stratified across the vegetation types of the site. Using standardized protocols
NEON scientists collect observations of soil microbes, ground beetles, mosquitoes, ticks, plants, birds, and small mammals at these plots. These data include individual traits, population dynamics, and the composition of organismal communities. A subset of organisms are sampled for pathogens and DNA sequences. NEON field scientists also collect biogeochemical data of plants and soils. In addition to observational sampling, NEON archives thousands of specimens and samples from each site every year. This includes biological, genomic, and geological samples that are stored in the NEON Biorepository, and are available for scientists upon request. NEON also takes to the skies conducting
airborne remote sensing surveys. Using discrete and waveform lidar,
spectrometry data, and high-resolution digital camera images, NEON scientists
map the land surface of each field site providing information about vegetation
composition, chemistry, and structure. NEON’s standardized methods and
collection systems allow for users to compare data within a single field site
and across multiple field sites to answer more complex ecosystem questions. For example, using NEON data we can study the changing characteristics and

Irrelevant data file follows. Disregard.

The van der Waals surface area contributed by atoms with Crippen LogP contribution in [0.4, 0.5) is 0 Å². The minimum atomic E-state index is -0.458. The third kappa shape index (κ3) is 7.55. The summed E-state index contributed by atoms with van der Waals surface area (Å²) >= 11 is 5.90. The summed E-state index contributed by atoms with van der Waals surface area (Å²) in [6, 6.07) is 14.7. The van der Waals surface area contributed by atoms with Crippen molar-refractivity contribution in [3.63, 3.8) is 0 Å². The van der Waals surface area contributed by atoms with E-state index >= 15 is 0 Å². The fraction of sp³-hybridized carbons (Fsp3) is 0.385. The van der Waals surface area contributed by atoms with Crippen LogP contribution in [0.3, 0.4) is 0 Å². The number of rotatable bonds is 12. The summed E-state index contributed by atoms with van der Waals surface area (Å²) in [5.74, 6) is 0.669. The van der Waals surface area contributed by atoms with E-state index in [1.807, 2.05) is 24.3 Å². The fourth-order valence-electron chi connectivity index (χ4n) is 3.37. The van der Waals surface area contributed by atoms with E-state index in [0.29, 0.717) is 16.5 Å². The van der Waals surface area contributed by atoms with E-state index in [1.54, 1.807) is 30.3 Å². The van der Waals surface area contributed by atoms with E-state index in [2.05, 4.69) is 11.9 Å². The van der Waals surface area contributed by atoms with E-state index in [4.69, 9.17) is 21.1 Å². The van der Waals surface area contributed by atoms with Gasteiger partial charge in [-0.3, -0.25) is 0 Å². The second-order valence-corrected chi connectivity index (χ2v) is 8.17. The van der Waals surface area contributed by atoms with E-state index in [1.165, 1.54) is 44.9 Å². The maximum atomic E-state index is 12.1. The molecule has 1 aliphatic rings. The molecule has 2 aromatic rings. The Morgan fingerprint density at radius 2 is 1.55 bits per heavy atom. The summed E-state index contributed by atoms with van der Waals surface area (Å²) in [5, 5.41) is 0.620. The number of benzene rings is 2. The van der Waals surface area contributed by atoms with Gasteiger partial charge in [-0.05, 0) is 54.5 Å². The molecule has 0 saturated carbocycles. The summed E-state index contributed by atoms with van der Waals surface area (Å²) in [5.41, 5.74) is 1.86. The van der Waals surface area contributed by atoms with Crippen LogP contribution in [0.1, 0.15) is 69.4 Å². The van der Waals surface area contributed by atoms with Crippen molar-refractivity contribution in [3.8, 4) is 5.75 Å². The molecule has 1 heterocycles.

composition of mosquito populations at a field site in relation to meteorological
data and remote sensing derived vegetation biomass maps. We can then apply these data to how mosquito populations are moving between sites. This will result in improving our ability to detect and predict the
movement of mosquito species into new ecosystems. So from the sky down into the
soil, NEON is collecting a wide variety of ecological data at different spatial
and temporal scales. Automated measurements happen every second of the day in the tower air shed. Weekly field sampling covers a much broader area and NEON’s annual remote sensing surveys collect landscape scale data. Visit NEONScience dot org to learn more.

Comments 1

  • I was listening to this video and it spoke to me. Literally the voice resonated deep inside me. I mean the mushrooms that my dog commanded me to eat might have helped, but I still felt something very real.

    I'd like to set the scene: it's 11pm, I am wearing my normal duster and green fedora (with the red feather). I start this video on my nokia, I shuffle over to the bed in my car, slipping off my Crocs and let my argyle socks taste the sweet moonlight of the world, sitting down on the pile of dirty clothes on my bed I realized, in that moment, we have to fight for our planet and this is a step in the right direction. There might come a day when a grown man can't marry his love pillow because of the earth being in total chaos. I cant live in that world legally, I don't want to be apart of that.